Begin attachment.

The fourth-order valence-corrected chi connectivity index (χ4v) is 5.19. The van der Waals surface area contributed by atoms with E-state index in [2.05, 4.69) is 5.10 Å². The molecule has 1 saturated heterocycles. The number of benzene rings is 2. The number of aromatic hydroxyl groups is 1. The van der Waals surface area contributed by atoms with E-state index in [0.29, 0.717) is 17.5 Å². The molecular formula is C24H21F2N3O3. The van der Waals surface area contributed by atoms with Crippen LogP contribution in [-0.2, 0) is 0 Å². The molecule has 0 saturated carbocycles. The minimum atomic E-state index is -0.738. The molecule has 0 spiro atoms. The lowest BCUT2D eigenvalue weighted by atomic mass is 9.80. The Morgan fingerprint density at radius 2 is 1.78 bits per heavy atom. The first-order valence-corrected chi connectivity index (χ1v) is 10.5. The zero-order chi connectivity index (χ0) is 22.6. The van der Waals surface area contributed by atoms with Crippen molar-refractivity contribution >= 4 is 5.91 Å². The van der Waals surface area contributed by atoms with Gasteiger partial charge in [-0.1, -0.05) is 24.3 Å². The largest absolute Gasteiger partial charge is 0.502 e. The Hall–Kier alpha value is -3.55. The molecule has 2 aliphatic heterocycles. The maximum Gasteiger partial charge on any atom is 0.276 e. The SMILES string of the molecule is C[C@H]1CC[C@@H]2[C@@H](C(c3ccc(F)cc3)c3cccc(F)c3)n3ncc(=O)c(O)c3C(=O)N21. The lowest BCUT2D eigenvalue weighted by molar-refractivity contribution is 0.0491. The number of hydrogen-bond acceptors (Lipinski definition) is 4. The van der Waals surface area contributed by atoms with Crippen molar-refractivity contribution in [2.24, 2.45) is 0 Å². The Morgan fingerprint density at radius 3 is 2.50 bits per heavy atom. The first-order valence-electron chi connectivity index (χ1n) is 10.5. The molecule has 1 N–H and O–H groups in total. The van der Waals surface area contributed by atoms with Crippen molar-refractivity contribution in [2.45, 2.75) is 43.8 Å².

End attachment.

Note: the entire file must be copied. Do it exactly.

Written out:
The fourth-order valence-corrected chi connectivity index (χ4v) is 5.19. The van der Waals surface area contributed by atoms with E-state index in [2.05, 4.69) is 5.10 Å². The molecule has 1 saturated heterocycles. The number of benzene rings is 2. The number of aromatic hydroxyl groups is 1. The van der Waals surface area contributed by atoms with E-state index in [0.29, 0.717) is 17.5 Å². The molecular formula is C24H21F2N3O3. The van der Waals surface area contributed by atoms with Crippen LogP contribution in [-0.2, 0) is 0 Å². The molecule has 0 saturated carbocycles. The minimum atomic E-state index is -0.738. The molecule has 0 spiro atoms. The lowest BCUT2D eigenvalue weighted by atomic mass is 9.80. The Morgan fingerprint density at radius 2 is 1.78 bits per heavy atom. The first-order valence-corrected chi connectivity index (χ1v) is 10.5. The zero-order chi connectivity index (χ0) is 22.6. The van der Waals surface area contributed by atoms with Crippen molar-refractivity contribution >= 4 is 5.91 Å². The van der Waals surface area contributed by atoms with Gasteiger partial charge in [-0.1, -0.05) is 24.3 Å². The largest absolute Gasteiger partial charge is 0.502 e. The Hall–Kier alpha value is -3.55. The molecule has 2 aliphatic heterocycles. The maximum Gasteiger partial charge on any atom is 0.276 e. The SMILES string of the molecule is C[C@H]1CC[C@@H]2[C@@H](C(c3ccc(F)cc3)c3cccc(F)c3)n3ncc(=O)c(O)c3C(=O)N21. The lowest BCUT2D eigenvalue weighted by molar-refractivity contribution is 0.0491. The number of hydrogen-bond acceptors (Lipinski definition) is 4. The van der Waals surface area contributed by atoms with Crippen molar-refractivity contribution in [2.24, 2.45) is 0 Å². The Morgan fingerprint density at radius 3 is 2.50 bits per heavy atom. The first-order valence-electron chi connectivity index (χ1n) is 10.5. The molecule has 1 N–H and O–H groups in total. The van der Waals surface area contributed by atoms with Crippen molar-refractivity contribution in [2.45, 2.75) is 43.8 Å².